@eimagine/react-native-material-kit-webdevelop

Material Design for React Native - Web Development

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Readme

!npmnpm-badgenpm !react-nativern-badgern !MITlicense-badgelicense !bitHound Scorebithound-badgebithound !Gittergitter-badgegitter-rnmk
A set of UI components, in the purpose of introducing Material Designmd to apps built with React Nativern, quickly and painlessly.

Getting Started

First, cd to your RN project directory, and install RNMK through rnpm . If you don't have rnpm, you can install RNMK from npm with the command npm i -S react-native-material-kit and link it manually (see below).

iOS

  • React Native < 0.29 (Using rnpm)


rnpm install react-native-material-kit
  • React Native >= 0.29

$npm install -S react-native-material-kit
$react-native link react-native-material-kit

Manually

  1. Add node_modules/react-native-material-kit/iOS/RCTMaterialKit.xcodeproj to your xcode project, usually under the Libraries group
  2. Add libRCTMaterialKit.a (from Products under RCTMaterialKit.xcodeproj) to build target's Linked Frameworks and Libraries list

Option: Using CocoaPods

Assuming you have CocoaPods installed, create a PodFile like this in your app's project directory. You can leave out the modules you don't need.
xcodeproj 'path/to/YourProject.xcodeproj/'

pod 'React', :subspecs => ['Core', 'RCTText', 'RCTWebSocket'], :path => 'node_modules/react-native'
pod 'react-native-material-kit', :path => 'node_modules/react-native-material-kit'

post_install do |installer|
  target = installer.pods_project.targets.select{|t| 'React' == t.name}.first
  phase = target.new_shell_script_build_phase('Run Script')
  phase.shell_script = "if nc -w 5 -z localhost 8081 ; then\n  if ! curl -s \"http://localhost:8081/status\" | grep -q \"packager-status:running\" ; then\n    echo \"Port 8081 already in use, packager is either not running or not running correctly\"\n    exit 2\n  fi\nelse\n  open $SRCROOT/../node_modules/react-native/packager/launchPackager.command || echo \"Can't start packager automatically\"\nfi"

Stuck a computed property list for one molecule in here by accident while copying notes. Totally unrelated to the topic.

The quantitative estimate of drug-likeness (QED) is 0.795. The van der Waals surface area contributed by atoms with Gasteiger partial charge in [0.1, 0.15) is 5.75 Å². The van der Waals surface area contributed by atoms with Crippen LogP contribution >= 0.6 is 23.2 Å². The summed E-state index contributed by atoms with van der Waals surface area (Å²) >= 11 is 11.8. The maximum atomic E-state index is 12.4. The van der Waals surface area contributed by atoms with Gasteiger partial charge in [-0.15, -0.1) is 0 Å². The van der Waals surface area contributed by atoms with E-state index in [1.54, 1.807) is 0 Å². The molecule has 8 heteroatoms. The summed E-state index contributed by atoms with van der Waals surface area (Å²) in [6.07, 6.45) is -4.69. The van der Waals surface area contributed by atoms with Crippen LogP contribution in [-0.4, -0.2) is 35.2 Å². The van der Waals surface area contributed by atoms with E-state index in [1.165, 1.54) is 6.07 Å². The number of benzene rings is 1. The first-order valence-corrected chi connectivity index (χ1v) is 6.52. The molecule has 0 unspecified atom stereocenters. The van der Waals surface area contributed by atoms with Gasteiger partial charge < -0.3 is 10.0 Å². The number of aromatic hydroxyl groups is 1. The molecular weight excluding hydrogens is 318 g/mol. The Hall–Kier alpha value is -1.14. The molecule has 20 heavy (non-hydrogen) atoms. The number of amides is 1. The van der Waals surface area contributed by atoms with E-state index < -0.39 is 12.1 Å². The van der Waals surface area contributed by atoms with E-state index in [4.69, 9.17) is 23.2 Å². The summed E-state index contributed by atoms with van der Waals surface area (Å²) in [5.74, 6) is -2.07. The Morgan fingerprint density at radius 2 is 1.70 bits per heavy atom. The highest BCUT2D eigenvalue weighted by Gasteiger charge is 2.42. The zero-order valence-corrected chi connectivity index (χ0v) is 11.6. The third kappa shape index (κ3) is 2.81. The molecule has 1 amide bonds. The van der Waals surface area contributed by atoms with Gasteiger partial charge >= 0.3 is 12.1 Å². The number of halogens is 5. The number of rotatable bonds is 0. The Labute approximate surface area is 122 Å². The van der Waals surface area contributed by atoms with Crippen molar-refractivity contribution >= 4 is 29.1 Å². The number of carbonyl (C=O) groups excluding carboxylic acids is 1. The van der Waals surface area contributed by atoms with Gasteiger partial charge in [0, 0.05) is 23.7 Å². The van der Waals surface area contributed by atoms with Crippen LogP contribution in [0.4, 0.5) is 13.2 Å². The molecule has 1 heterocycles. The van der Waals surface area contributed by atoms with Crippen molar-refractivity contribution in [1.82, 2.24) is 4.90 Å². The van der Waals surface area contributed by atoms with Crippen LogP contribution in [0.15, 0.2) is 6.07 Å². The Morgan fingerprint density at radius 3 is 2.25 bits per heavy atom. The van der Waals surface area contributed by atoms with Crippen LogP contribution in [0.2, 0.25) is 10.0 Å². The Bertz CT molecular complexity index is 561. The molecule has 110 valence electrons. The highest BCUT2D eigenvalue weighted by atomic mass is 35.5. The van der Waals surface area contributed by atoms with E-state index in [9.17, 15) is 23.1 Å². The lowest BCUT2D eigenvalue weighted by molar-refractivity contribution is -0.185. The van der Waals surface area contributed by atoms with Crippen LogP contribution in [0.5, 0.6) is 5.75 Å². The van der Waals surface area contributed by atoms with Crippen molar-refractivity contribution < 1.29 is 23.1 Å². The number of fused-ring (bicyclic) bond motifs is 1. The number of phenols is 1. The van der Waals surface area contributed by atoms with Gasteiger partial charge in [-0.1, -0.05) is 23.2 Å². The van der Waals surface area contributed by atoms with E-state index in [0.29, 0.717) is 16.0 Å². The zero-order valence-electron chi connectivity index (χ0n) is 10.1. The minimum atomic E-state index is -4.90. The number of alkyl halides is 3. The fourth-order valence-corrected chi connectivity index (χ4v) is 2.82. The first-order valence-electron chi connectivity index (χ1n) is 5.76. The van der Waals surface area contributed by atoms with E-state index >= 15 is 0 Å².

end

Now run pod install. This will create an Xcode workspace containing all necessary native files, including react-native-material-kit. From now on open YourProject.xcworkspace instead of YourProject.xcodeproject in Xcode. Because React Native's iOS code is now pulled in via CocoaPods, you also need to remove the React, RCTImage, etc. subprojects from your app's Xcode project, in case they were added previously.

Android

  • React Native < 0.29 (Using rnpm)


rnpm install react-native-material-kit
  • React Native >= 0.29

$npm install -S react-native-material-kit
$react-native link react-native-material-kit

Manually

  1. JDK 7+ is required
  2. Add the following snippet to your android/settings.gradle:
```gradle include ':RNMaterialKit' project(':RNMaterialKit').projectDir = file('../nodemodules/react-native-material-kit/android')
`` 1. Declare the dependency in your android/app/build.gradle ``gradle dependencies {
...
compile project(':RNMaterialKit')
}
`` 1. Import com.github.xinthink.rnmk.ReactMaterialKitPackage and register it in your MainActivity` (or equivalent, RN >= 0.32 MainApplication.java):
```java @Override protected List getPackages() {
return Arrays.asList(
        new MainReactPackage(),